Media General’s three metro dailies — in Tampa, Richmond, and Winston-Salem — weren’t included in the Hickory and Lynchburg consolidations, but they began sharing editing and design functions among their three newsrooms in 2010. For instance, some of the Richmond pages were designed in Tampa, while Winston-Salem’s copy editing was divided between Richmond and Tampa.

When the consolidation was complete in early 2011, the Hickory center employed 35 people. Fuhrman estimated they were doing the work that 45 to 50 used to do locally. Virtually every paper in the Media General chain lost local positions as part of the transition. Employees whose jobs were eliminated were given the choice of transferring to Hickory or leaving the company and receiving severance packages.

After the 2012 World Media acquisition, the Hickory center was given responsibility for the Winston-Salem Journal. The Richmond Times-Dispatch returned to doing its editing and design in-house, while the Lynchburg center, which had been responsible for the rest of the company’s Virginia publications, was broken up into three regional centers in Lynchburg, Bristol, and Charlottesville.

The Hickory center added 10 people to its staff to handle the Journal’s workload. About twice as many people had performed those jobs at the Journal previously.

“We lost several positions when we started doing the Winston-Salem Journal here,” said Jon LaFontaine, who helped manage the Journal’s transition to Hickory, then took over from Fuhrman as the Hickory CEC’s Managing Editor in 2012. “On average, the folks working on the Winston Salem Journal do anywhere from six to 12 pages depending upon the night and the size of the section.”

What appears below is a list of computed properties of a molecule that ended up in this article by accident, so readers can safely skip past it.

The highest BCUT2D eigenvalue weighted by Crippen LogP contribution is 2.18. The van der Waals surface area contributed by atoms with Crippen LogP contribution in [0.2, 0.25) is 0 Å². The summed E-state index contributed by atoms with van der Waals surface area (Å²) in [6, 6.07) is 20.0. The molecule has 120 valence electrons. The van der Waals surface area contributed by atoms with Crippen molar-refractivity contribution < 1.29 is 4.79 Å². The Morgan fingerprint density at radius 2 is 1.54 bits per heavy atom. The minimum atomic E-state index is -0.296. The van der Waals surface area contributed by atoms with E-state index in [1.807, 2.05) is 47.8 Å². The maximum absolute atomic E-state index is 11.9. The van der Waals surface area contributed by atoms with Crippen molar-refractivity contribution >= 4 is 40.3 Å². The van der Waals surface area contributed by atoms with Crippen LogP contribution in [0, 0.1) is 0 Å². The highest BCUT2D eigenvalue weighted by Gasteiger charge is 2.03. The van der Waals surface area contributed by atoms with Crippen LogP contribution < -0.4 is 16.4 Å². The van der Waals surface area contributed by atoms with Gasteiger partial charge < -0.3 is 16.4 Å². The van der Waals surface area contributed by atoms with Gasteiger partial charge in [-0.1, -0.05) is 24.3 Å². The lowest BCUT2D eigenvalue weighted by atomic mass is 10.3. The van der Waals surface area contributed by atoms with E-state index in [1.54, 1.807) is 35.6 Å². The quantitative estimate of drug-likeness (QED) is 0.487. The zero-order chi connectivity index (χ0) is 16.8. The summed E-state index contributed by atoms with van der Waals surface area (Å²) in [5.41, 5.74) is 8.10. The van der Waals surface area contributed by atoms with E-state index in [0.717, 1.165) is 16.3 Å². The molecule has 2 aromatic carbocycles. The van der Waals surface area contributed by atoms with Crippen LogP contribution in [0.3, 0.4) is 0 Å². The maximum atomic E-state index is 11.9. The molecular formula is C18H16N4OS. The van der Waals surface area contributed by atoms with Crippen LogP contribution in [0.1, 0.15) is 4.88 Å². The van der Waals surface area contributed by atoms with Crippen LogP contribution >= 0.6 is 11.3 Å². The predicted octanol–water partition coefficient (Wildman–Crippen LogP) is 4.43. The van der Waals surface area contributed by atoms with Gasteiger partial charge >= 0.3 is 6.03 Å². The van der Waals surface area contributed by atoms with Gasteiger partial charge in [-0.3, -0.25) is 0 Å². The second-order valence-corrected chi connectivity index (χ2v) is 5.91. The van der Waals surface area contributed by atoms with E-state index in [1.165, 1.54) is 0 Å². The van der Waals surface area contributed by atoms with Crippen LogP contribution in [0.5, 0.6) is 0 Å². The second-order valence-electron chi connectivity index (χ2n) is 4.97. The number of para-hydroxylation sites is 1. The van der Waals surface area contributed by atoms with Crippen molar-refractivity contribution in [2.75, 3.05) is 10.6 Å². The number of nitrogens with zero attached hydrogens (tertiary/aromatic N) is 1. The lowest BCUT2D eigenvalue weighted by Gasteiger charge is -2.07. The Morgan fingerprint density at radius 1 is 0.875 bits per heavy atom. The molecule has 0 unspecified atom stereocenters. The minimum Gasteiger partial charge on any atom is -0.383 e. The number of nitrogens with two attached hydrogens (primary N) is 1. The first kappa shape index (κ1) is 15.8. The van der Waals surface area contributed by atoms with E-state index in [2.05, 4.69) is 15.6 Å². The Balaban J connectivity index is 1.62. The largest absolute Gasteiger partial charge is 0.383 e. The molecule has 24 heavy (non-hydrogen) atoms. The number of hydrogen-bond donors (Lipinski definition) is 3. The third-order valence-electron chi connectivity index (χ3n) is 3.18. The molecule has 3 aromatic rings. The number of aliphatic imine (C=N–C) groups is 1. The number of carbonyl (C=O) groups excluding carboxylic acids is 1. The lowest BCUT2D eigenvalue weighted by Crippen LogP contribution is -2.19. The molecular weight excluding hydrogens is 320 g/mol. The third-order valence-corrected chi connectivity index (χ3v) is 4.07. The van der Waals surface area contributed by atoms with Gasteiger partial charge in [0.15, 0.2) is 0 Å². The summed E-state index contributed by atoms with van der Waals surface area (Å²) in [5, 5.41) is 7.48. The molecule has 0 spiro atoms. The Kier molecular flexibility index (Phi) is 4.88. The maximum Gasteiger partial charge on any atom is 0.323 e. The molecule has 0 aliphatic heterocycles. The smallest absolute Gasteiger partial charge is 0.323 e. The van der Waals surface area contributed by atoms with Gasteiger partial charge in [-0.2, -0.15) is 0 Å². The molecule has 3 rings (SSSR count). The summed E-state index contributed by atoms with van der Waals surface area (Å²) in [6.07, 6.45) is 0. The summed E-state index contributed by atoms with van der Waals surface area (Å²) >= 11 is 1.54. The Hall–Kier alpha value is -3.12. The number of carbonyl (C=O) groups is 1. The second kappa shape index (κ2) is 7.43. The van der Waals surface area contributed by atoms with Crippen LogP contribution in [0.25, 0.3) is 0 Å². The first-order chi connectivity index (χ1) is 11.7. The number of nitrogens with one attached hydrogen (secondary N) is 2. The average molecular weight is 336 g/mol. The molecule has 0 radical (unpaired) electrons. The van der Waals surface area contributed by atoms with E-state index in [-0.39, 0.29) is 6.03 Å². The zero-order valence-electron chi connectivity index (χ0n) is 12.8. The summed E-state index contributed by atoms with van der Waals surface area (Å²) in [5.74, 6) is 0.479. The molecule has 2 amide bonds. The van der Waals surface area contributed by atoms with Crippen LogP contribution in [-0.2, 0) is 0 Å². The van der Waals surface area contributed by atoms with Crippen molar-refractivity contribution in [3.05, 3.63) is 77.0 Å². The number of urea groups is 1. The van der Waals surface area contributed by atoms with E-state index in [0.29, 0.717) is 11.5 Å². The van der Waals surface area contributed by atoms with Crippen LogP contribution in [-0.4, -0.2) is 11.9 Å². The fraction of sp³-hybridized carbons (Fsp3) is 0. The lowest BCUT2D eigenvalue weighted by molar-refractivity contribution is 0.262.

The operation: In the name of efficiency, the Hickory center uses a heavily standardized process. All of the World Media papers in the region adopted a universal design that employs similar typefaces, headline styles and page layouts. The publications also use standardized software that allows them to send stories more easily to Hickory to be proofread and assembled into broadsheet pages.

Employees at the center, who are assigned in teams to specific newspapers or groups of papers, typically follow a similar routine each afternoon when they arrive for work. Each is expected to edit copy, and almost all are responsible for designing pages.

“We try to guard against the idea that this is an assembly line,” Fuhrman said in an in-person interview. “But the reality is that you come to work and instead of making eight widgets a day, you make eight news and features pages.”